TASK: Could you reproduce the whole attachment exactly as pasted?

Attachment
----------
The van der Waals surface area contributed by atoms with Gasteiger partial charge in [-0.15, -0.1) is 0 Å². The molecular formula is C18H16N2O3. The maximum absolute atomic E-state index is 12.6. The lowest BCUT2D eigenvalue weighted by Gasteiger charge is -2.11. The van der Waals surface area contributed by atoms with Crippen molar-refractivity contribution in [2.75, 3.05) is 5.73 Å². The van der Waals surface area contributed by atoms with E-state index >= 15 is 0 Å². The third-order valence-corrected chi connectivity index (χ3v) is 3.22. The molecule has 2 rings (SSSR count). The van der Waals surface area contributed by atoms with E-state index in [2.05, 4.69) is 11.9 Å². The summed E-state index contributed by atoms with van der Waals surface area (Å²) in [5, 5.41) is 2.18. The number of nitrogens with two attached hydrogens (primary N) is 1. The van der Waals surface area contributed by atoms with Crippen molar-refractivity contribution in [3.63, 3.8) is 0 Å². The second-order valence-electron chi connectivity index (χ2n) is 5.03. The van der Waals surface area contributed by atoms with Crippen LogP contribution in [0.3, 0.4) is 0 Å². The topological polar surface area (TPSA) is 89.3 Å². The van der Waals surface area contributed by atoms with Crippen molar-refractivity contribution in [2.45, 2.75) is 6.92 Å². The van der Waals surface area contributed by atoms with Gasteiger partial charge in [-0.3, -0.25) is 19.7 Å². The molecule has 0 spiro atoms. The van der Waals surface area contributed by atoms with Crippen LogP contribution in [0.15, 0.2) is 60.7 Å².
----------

The van der Waals surface area contributed by atoms with Gasteiger partial charge in [-0.15, -0.1) is 0 Å². The molecular formula is C18H16N2O3. The maximum absolute atomic E-state index is 12.6. The lowest BCUT2D eigenvalue weighted by Gasteiger charge is -2.11. The van der Waals surface area contributed by atoms with Crippen molar-refractivity contribution in [2.75, 3.05) is 5.73 Å². The van der Waals surface area contributed by atoms with E-state index >= 15 is 0 Å². The third-order valence-corrected chi connectivity index (χ3v) is 3.22. The molecule has 2 rings (SSSR count). The van der Waals surface area contributed by atoms with E-state index in [2.05, 4.69) is 11.9 Å². The summed E-state index contributed by atoms with van der Waals surface area (Å²) in [5, 5.41) is 2.18. The number of nitrogens with two attached hydrogens (primary N) is 1. The van der Waals surface area contributed by atoms with Crippen molar-refractivity contribution in [3.63, 3.8) is 0 Å². The second-order valence-electron chi connectivity index (χ2n) is 5.03. The van der Waals surface area contributed by atoms with Crippen LogP contribution in [0.3, 0.4) is 0 Å². The topological polar surface area (TPSA) is 89.3 Å². The van der Waals surface area contributed by atoms with Crippen molar-refractivity contribution in [2.45, 2.75) is 6.92 Å². The van der Waals surface area contributed by atoms with Gasteiger partial charge in [-0.3, -0.25) is 19.7 Å². The molecule has 0 spiro atoms. The van der Waals surface area contributed by atoms with Crippen LogP contribution in [0.15, 0.2) is 60.7 Å².